Warm weather is finally returning and as we begin to venture outside with our furry companions, there is a silent danger lurking in the grass. With our recent rainstorms, there is a significant amount of moisture lingering outside - in shady places that moisture begins to grow mushrooms and other fungi in our parks, backyards and along favorite hiking trails. Some types of wild mushrooms, specifically Amanita phalloides, Amanita ocreata and Galerina marginata, are highly toxic if ingested - even a small piece of one of these mushrooms can cause liver failure.
So what do you do with a puppy or dog that has their nose constantly to the ground? As you know, if something smells interesting to your dog, they are apt to put it in their mouth to taste it! The best thing to do is police your yard and outdoor spaces and pick up any mushrooms you find before your curious pet dog does. Interested in learning more? Read on!
Symptoms, Diagnosis and Treatment
What are the symptoms?
Symptoms are often delayed for several days after ingestion. Early symptoms, beginning as soon as six hours after ingestion, can range from vomiting to more distressing symptoms depending on the amount of toxin eaten. Later symptoms include abdominal pain, weakness, lack of appetite, ongoing vomiting or death. During this period, the liver undergoes hepatocellular necrosis, manifesting as liver swelling and pain, increased enzyme release from damaged liver cells, and in severe cases, a lack of blood clotting factor production leading to internal hemorrhage.
How is it diagnosed?
There is no specific blood test to distinguish this toxin from other toxins affecting the liver, such as blue-green algae or aflatoxins. Our veterinary team can run a blood chemistry panel to test for significantly increased Alanine Aminotransferase (ALT) levels or a coagulation test to determine the liver's ability to produce blood clotting factors. These tests combined with symptoms and a history of possible access to ingestion can lead to a presumptive diagnosis of mushroom toxicity.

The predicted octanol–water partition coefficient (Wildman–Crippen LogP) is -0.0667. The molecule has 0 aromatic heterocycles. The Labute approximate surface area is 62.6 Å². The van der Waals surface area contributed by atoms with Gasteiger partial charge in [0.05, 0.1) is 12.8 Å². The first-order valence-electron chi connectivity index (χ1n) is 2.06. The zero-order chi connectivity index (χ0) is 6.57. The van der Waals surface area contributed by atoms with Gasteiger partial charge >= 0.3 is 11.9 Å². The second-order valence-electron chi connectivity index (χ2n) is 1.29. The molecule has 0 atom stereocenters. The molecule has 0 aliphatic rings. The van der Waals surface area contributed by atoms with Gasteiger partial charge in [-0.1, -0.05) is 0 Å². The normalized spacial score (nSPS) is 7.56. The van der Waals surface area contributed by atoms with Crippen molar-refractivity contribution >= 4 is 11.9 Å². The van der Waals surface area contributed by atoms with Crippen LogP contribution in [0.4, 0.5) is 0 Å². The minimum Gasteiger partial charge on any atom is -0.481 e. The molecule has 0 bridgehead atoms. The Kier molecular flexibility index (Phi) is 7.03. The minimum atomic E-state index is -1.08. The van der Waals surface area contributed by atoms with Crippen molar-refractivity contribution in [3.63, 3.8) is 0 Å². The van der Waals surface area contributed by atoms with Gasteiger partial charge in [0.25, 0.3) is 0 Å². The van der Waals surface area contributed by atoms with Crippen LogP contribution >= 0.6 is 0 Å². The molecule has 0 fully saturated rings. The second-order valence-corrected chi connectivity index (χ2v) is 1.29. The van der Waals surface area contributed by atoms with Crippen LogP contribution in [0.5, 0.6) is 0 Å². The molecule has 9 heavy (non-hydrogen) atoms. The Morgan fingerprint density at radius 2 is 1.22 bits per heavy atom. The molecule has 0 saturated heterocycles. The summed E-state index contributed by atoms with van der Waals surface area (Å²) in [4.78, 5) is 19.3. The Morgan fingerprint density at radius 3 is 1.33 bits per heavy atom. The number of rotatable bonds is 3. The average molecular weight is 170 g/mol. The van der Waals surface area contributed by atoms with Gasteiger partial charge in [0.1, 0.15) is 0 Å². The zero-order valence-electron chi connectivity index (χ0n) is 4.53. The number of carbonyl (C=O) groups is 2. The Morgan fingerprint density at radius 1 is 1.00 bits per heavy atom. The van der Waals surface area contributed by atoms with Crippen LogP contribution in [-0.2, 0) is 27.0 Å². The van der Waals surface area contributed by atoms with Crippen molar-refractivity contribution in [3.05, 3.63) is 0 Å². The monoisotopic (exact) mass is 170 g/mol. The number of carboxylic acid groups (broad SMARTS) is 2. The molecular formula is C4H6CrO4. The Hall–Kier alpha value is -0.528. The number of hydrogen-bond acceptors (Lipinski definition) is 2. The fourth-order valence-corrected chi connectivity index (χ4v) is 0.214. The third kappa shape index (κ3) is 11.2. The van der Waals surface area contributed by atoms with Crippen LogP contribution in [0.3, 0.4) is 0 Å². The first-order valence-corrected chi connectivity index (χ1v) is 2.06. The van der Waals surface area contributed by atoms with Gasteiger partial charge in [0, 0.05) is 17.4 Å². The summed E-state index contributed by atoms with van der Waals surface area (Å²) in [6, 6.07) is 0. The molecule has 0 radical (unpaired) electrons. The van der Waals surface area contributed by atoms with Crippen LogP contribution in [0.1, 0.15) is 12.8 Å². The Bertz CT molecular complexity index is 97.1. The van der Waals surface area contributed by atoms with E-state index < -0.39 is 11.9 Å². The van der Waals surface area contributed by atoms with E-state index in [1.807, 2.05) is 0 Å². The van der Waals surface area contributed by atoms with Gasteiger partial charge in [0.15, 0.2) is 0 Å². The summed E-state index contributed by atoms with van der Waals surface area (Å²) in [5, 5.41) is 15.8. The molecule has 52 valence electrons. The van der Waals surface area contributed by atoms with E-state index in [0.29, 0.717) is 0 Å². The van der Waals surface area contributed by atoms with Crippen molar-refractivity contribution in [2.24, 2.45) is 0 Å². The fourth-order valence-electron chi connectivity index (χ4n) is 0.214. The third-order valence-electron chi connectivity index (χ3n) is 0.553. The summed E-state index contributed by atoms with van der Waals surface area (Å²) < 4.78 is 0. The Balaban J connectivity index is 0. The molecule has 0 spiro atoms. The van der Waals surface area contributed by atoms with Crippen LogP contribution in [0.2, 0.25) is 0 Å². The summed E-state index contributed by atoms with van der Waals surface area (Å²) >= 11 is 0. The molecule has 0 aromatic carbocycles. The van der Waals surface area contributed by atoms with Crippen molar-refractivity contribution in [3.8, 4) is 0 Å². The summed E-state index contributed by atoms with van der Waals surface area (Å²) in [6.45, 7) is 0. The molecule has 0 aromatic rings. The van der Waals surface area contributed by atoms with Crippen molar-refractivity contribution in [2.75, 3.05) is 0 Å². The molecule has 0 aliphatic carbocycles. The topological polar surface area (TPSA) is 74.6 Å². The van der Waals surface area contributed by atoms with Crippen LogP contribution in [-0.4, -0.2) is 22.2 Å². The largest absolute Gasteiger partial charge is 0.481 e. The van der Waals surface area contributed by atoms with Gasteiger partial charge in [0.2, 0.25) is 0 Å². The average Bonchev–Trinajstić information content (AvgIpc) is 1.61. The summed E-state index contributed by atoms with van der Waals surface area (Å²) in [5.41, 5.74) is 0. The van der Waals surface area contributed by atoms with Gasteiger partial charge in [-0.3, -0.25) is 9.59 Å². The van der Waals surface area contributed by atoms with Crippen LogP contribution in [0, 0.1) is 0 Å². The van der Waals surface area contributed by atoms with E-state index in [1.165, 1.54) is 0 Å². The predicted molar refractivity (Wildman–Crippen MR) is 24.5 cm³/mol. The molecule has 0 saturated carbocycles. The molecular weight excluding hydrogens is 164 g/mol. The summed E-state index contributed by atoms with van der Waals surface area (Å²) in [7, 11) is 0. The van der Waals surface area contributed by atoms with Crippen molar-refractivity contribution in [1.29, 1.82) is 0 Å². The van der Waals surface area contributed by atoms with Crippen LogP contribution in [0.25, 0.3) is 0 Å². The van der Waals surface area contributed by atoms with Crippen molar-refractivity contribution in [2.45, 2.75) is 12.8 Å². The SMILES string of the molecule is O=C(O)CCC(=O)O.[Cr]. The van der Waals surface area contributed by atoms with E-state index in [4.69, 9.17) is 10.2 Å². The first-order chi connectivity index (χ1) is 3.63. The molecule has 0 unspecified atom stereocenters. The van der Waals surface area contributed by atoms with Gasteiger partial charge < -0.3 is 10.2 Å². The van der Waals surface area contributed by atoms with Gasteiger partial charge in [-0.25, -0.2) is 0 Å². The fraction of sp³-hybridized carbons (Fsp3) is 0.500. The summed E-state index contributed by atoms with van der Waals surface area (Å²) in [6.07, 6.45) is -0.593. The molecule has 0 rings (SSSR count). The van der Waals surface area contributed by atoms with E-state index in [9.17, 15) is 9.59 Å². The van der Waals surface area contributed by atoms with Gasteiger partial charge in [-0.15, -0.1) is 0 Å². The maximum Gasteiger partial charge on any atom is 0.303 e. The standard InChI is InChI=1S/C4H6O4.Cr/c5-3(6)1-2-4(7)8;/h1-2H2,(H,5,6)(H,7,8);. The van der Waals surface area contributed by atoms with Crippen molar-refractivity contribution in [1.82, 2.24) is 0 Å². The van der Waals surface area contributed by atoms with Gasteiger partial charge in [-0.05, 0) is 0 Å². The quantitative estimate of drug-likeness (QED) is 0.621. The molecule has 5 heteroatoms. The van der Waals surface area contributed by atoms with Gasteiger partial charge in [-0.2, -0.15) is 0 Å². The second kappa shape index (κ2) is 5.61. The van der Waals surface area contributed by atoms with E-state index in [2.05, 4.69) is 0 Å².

How is it treated?
If you see your dog ingest any wild mushroom, or suspect that he or she may have, we advise that you seek immediate veterinary care. Our treatment plans for mushroom toxicity are aimed at helping the liver regenerate the damaged tissue while maintaining hydration, controlling nausea and preventing hemorrhage. As with most poisonings, the best method of controlling mushroom toxicity is preventing exposure.
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Although you can find information online, please ask us first when you have a question about how to best care for your cat or dog. You can always call us with your questions at (415) 563-6700 or email us at email@example.com and get a response from a veterinarian within 24 hours. Because your pet's health is our top priority, Pets Unlimited is open 24 hours a day, every day.
Dr. Chris Lundy and Your Friends at Pets Unlimited